Well I have been preparing for the last 2 weeks to start a mother-infant nutrition program in Peredo. There is such a need for nutritional teaching in this remote village. I did research on Breastfeeding and read the infant feeding recommendations on the World Health Organization website and spent lots of time going through various research articles on infant/child nutrition in 3rd World Countries. Finally I chose 6 women with small infants who looked like they could benefit from the program.
Then I prepared them into several short lessons. Then the task of translating and practicing giving the presentations in Creole. That is the difficult part. But I learned a lot while translating them too. I felt so ready. I even made up little kits for the mothers. The kits included soap, shampoo, toilet paper, small package of baby wipes, adult vitamins for the mother, 2 cans of tuna and waterless hand sanitizer.
So After church Sunday I had planned to come home and practice some more giving the presentation. But the truck broke down on the way home from church. So it took a little longer to get home (2 hours instead of the 1 hour). I was discouraged when we got home but we were having some friends over for dinner so I put on a smile and fixed baked spaghetti and garlic bread. I tried to enjoy the dinner but was worried about how I was going to get to Peredo on Monday for class. I decided I would take a tap-tap (see picture). This is the public transportation in Haiti. It takes longer to get there b/c these poor trucks can't drive fast and they stop whenever a passenger "taps" on the side of the truck when they had reached their destination. I rode a motorcycle into town to find a tap-tap going to Jacmel. I found one quickly and they insisted the "blan" (white person) sit up front with the driver. Probably a good idea for someone like me who gets carsick just looking at a curvy road.
Well finally made it into Peredo and walked back to the mission church camp site from the road. The river was down but still about half way up my calf to cross to get there. Good thing I wore flip-flops! It was about 1230pm and school was letting out and the kids were walking towards e to go home. But once they saw me I had a caravan of grade school kids walking with me chattering, arguing and laughing the rest of the way. I was happy to finally arrive at the church and went inside to start getting everything ready. Class was to start at 1pm. At 1pm a lady came in with her 2 month old son and she was dripping in sweat! She had carried him all the way there. He was wrapped in a thick wool baby blanket and sleeping. I have no idea how babies in Haiti can sleep all wrapped up like that in 100 degree heat-but they do. By 1:15 PM no one else had arrived. Still no joiners at 130pm. I told the only mother, Louisana, that were would go ahead and start. She was surprised I wasn't going to wait on everyone else. I probably would have but I wasn't sure they were coming. They had all seemed so excited to be part of the program and I had even turned others away. Louisana and I talked about the importance of only giving her son breast milk for the 1st 6 months of his life. We also started talking about how she could improve her nutritional status and produce healthier milk for him. I gave her a kits of goodies and explained what each item was. We closed in prayer asking God to watch out for her son and thanking Him for sending her such a beautiful child.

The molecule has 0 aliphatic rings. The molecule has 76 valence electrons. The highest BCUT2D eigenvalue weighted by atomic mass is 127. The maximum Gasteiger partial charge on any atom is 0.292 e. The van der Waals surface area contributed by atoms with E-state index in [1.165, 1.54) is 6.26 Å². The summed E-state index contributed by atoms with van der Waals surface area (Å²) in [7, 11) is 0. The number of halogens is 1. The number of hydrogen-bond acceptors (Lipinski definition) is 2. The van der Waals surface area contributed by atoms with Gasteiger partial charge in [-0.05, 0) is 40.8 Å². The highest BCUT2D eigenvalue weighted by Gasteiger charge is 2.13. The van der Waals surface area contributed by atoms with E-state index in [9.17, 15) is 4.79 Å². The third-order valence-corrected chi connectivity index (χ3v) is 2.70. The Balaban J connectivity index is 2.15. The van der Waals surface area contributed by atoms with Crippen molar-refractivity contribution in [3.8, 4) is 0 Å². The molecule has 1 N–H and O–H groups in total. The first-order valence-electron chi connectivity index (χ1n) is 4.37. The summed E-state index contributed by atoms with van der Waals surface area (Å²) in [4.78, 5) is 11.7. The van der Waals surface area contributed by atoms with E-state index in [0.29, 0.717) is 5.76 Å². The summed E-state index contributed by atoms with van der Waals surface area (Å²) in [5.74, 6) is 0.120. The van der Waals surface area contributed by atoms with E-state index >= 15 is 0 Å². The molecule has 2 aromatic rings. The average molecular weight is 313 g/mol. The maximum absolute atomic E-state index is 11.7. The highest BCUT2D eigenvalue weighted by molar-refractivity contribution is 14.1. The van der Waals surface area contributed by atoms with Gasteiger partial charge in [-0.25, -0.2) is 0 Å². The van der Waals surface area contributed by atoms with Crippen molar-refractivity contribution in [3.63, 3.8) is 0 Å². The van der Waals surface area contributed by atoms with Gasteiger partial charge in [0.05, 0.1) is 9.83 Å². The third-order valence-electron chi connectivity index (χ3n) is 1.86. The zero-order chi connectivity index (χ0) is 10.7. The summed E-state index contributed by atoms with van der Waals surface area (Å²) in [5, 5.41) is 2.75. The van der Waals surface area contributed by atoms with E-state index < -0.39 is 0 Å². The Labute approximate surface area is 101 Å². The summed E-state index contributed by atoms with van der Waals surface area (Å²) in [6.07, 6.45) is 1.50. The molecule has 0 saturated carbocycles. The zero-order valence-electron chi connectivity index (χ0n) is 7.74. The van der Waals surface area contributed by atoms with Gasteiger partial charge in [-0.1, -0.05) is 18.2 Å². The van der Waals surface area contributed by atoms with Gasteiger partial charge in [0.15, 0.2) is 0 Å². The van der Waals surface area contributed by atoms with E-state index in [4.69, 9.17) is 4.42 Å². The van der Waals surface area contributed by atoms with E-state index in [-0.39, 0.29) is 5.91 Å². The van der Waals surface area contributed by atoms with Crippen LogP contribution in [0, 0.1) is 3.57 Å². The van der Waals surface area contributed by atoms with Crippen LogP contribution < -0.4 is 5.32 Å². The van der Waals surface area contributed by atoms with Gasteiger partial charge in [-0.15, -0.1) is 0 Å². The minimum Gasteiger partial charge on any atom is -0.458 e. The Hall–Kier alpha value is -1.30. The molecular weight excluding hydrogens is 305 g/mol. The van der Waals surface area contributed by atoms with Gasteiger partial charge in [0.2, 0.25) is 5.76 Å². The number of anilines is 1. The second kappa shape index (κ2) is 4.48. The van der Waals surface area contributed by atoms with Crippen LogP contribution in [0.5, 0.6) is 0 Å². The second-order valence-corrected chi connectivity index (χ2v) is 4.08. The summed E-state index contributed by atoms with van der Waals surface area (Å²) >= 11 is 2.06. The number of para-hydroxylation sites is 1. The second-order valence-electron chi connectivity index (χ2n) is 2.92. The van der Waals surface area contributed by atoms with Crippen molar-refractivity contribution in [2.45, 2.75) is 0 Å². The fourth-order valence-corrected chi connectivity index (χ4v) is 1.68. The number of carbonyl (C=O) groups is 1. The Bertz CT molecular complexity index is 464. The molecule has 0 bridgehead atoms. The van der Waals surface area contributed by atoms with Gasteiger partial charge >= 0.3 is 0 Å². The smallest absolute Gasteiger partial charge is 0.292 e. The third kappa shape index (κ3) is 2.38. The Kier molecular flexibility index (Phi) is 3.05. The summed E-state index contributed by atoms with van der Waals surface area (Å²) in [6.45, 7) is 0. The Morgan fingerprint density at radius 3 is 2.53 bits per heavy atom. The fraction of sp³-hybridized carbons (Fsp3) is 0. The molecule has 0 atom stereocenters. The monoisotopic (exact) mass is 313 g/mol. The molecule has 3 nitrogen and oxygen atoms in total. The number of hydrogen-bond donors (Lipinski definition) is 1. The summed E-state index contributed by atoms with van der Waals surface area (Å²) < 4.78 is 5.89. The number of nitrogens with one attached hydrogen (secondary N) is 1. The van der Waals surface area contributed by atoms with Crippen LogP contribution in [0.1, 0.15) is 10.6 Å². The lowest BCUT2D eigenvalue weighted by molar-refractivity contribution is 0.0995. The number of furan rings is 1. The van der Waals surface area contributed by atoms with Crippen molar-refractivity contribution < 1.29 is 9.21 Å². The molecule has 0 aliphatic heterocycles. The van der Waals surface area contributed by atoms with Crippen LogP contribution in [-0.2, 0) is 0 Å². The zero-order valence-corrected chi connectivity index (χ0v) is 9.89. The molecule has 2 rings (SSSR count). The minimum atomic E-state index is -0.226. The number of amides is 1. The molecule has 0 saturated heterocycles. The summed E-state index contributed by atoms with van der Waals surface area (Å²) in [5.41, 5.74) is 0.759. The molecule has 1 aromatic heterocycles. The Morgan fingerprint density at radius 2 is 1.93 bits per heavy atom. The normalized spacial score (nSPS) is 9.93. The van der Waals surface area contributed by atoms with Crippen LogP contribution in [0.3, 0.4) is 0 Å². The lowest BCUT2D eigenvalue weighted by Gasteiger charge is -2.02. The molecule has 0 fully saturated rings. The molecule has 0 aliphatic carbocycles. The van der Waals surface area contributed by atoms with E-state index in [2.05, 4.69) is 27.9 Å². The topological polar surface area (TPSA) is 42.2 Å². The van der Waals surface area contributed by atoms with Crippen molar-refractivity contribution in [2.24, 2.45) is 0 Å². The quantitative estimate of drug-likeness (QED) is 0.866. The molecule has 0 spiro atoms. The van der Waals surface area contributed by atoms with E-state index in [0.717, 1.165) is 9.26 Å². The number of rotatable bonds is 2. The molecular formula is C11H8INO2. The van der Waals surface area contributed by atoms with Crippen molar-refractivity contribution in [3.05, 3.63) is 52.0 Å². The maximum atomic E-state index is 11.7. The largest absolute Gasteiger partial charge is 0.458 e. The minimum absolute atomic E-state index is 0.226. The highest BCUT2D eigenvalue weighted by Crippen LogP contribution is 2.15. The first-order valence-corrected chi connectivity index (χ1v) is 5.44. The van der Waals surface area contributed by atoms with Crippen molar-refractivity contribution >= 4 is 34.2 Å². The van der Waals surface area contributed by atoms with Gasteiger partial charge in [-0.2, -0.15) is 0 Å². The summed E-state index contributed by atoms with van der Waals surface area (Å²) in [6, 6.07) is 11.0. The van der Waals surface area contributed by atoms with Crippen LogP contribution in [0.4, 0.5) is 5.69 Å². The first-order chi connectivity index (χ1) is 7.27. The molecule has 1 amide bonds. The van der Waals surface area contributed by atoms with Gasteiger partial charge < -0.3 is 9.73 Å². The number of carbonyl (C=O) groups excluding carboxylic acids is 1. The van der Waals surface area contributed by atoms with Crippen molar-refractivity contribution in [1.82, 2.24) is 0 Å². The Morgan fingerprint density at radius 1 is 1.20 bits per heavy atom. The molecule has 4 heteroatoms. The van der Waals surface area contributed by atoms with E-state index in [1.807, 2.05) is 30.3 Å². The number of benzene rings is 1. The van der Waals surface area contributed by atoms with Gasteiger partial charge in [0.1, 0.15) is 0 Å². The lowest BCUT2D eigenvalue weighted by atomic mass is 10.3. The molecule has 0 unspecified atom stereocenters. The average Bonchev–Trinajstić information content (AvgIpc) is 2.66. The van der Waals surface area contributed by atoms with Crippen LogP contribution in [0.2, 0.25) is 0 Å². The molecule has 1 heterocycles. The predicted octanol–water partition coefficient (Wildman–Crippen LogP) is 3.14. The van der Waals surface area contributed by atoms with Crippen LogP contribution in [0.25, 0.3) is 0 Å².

I was walking back out to leave and passed 2 of the mothers coming to class. They were confused as to why I was leaving. I explained to them that I told them class started at 1pm. It was now 2pm so I was leaving. Class was over. They tried to convince me to stay especially after they saw me holding a bag of goodies and do the class again with them. I knew if I did it would never break the pattern of lateness. So I told them I would be back for class next Monday at 1pm and if they weren't there I would be replacing their spots with other mothers who could come to the meetings on time. They said they would be there and they would tell the other mothers that Miss Ginny's class starts on time! I had to laugh.
I was pretty discouraged on the ride home. I had spent so much time and hard work into that class and only one mother showed up on time. I thought all the preparation was a waste of time. I really thought this would be a beneficial program in this area. Then I started thinking about the sand dollar story. I'm sure there are many variations and you probably already know it but here is a brief version:
While walking the beach, a man saw someone in the distance leaning down, picking something up and throwing it into the sea.
As he came closer, he saw thousands of starfish the tide had thrown onto the beach. Unable to return to the ocean during low tide, the starfish were dying. He observed a young boy picking up the starfish one by one and throwing them back into the ocean.
After watching the seemingly futile effort, the observer said, "There must be thousands of starfish on this beach. It would be impossible for you to save all of them. There are simply too many. You can't possibly make a difference."
The young boy smiled as he picked up another starfish and tossed it back into the ocean. "It made a difference to that one," he replied.
Hopefully my preparation and effort to get to the village made a difference to Louisana and her baby boy, Gibson. We'll see how next Monday goes.